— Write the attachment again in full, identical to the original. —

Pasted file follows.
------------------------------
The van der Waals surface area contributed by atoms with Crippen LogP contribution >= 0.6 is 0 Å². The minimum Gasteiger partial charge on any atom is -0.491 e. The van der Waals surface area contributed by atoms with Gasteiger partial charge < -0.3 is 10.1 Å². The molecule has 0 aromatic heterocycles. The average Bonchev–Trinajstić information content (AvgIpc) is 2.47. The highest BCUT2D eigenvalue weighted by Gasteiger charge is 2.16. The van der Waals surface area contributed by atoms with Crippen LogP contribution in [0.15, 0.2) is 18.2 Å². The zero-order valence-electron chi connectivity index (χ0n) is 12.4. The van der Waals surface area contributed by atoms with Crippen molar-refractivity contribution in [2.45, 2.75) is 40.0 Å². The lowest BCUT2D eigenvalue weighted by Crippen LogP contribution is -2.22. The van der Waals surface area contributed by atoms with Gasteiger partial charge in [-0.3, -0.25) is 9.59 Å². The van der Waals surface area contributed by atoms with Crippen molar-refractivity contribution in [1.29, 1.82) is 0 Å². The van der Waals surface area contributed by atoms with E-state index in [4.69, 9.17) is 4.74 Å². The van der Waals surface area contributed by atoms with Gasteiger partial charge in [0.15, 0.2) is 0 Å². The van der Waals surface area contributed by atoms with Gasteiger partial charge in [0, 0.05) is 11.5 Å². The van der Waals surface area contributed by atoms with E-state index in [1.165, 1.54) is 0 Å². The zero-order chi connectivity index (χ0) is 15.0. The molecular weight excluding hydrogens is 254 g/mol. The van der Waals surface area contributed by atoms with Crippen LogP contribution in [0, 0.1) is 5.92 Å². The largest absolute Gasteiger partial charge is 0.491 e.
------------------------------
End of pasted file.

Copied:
The van der Waals surface area contributed by atoms with Crippen LogP contribution >= 0.6 is 0 Å². The minimum Gasteiger partial charge on any atom is -0.491 e. The van der Waals surface area contributed by atoms with Gasteiger partial charge < -0.3 is 10.1 Å². The molecule has 0 aromatic heterocycles. The average Bonchev–Trinajstić information content (AvgIpc) is 2.47. The highest BCUT2D eigenvalue weighted by Gasteiger charge is 2.16. The van der Waals surface area contributed by atoms with Crippen LogP contribution in [0.15, 0.2) is 18.2 Å². The zero-order valence-electron chi connectivity index (χ0n) is 12.4. The van der Waals surface area contributed by atoms with Crippen molar-refractivity contribution in [2.45, 2.75) is 40.0 Å². The lowest BCUT2D eigenvalue weighted by Crippen LogP contribution is -2.22. The van der Waals surface area contributed by atoms with Gasteiger partial charge in [-0.3, -0.25) is 9.59 Å². The van der Waals surface area contributed by atoms with Crippen molar-refractivity contribution in [1.29, 1.82) is 0 Å². The van der Waals surface area contributed by atoms with E-state index in [4.69, 9.17) is 4.74 Å². The van der Waals surface area contributed by atoms with Gasteiger partial charge in [0.15, 0.2) is 0 Å². The van der Waals surface area contributed by atoms with Gasteiger partial charge in [0, 0.05) is 11.5 Å². The van der Waals surface area contributed by atoms with E-state index in [1.165, 1.54) is 0 Å². The zero-order chi connectivity index (χ0) is 15.0. The molecular weight excluding hydrogens is 254 g/mol. The van der Waals surface area contributed by atoms with Crippen LogP contribution in [0, 0.1) is 5.92 Å². The largest absolute Gasteiger partial charge is 0.491 e.